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  5. Posted February 2, 2008 at 11:16 pm | Permalink

    It is interesting that, given all this (which is pretty obvious to anyone who thinks about it), so much of legal thinking and statistical analysis is predicated on the idea that there are “effects” which do add up to 100%.

    This is exactly the point (and better put than my post put it). If I were better at statistical analysis I would try to write something more insightful about this. But for now I shall simply assert that the insight is an important one for sociologists.

    On Kieran’s second point (causality is tricky): I agree. And perhaps the implication is that if we dropped causality from effects and simply thought of effects as associations or relationships then the problem of adding up to 100% disappears. I’m not quite sure about that.

    This reminds me of a question I once got on an interview.

    Question: “What would you do if you woke up tomorrow and found out that there was no such thing as causality?”

    Answer: What do you mean? That I put my clothes on and wasn’t dressed? That I got on the bus to arrive to work but somehow ended up back at home? I don’t understand. I guess I’d have to quit my life as a sociologist. Maybe I’d go back to playing the violin. But then again, what would happen? I’d put my fingers down on the string but still there was no relationship to what notes actually sounded? Life would be very impossible indeed.

    As a side bit of advice: mocking someone’s question like that is not an ideal way to make friends.

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  6. Posted February 2, 2008 at 11:40 pm | Permalink

    That’s a pretty mockable question. What would you do if you woke up tomorrow and found out that you were just a brain in a vat? What would you do if you woke up tomorrow morning and found out that you and the rest of the universe were just one giant hologram? What would you do if you woke up tomorrow inside John Malkovich’s brain?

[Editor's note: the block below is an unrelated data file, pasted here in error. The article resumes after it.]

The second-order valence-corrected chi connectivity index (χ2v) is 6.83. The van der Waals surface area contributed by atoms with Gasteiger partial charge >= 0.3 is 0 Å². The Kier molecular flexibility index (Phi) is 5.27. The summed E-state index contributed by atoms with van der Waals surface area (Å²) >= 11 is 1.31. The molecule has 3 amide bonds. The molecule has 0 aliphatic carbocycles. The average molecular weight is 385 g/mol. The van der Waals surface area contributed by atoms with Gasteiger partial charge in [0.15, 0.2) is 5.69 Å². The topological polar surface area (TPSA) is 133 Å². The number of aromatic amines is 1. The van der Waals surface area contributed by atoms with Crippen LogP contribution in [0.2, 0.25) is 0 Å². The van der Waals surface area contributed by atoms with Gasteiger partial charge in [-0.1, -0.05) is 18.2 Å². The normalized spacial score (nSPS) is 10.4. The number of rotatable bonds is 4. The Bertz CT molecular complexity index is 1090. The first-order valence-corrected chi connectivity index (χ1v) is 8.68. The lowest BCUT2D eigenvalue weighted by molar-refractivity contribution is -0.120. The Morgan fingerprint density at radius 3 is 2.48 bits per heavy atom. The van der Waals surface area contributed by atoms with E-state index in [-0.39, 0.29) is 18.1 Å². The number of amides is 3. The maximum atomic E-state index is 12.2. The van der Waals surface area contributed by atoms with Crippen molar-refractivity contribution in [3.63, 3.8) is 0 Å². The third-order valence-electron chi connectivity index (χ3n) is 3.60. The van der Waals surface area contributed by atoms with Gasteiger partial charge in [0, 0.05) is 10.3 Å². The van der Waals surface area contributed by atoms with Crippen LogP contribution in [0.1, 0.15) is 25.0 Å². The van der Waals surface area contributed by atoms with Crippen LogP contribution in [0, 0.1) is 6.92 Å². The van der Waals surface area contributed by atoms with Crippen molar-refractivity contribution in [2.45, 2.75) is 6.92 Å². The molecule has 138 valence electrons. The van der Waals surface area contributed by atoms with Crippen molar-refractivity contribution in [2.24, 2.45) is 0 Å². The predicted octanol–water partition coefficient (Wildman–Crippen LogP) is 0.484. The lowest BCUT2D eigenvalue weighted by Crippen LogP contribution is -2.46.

(Crap. I’m sad we just finished interviewing for the year, as now I have three great things to ask.)

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  7. olderwoman
    Posted February 2, 2008 at 11:53 pm | Permalink

    Re the question, I’d hope that anyone who would ask such an outrageous question of a job candidate would admire any one who stayed in the game with the question. But I gather not?

    More on stats. What adds up to 100% is the partitioning of variance in OLS regression into explained and unexplained, which has a very precise and useful meaning, which is never about explaining any one thing, but about explaining the differences among things. Within “explained,” you cannot unambiguously divide up the explanation among correlated variables, and your results are always at risk of omitted variable bias.

    How much you can “explain” with regression is in large part a function of the ratio of explanatory factors to data points, as it is mathematically necessary that “explanation” approaches 100% as the number of factors approaches the number of data points, regardless of what those factors are. If you have more possible explanations than data points, you can’t solve the problem. My operational definition of qualitative research is any research that entertains more explanatory factors than it has cases. Note that shifting to qualitative methodology does not change the problem of the relation between data points and explanatory factors, although qualitative methods may offer different approaches to getting more data (e.g. details about mechanisms). Conversely, if you have a lot of data points, you generally find that you “explain” a very small portion of the total variation.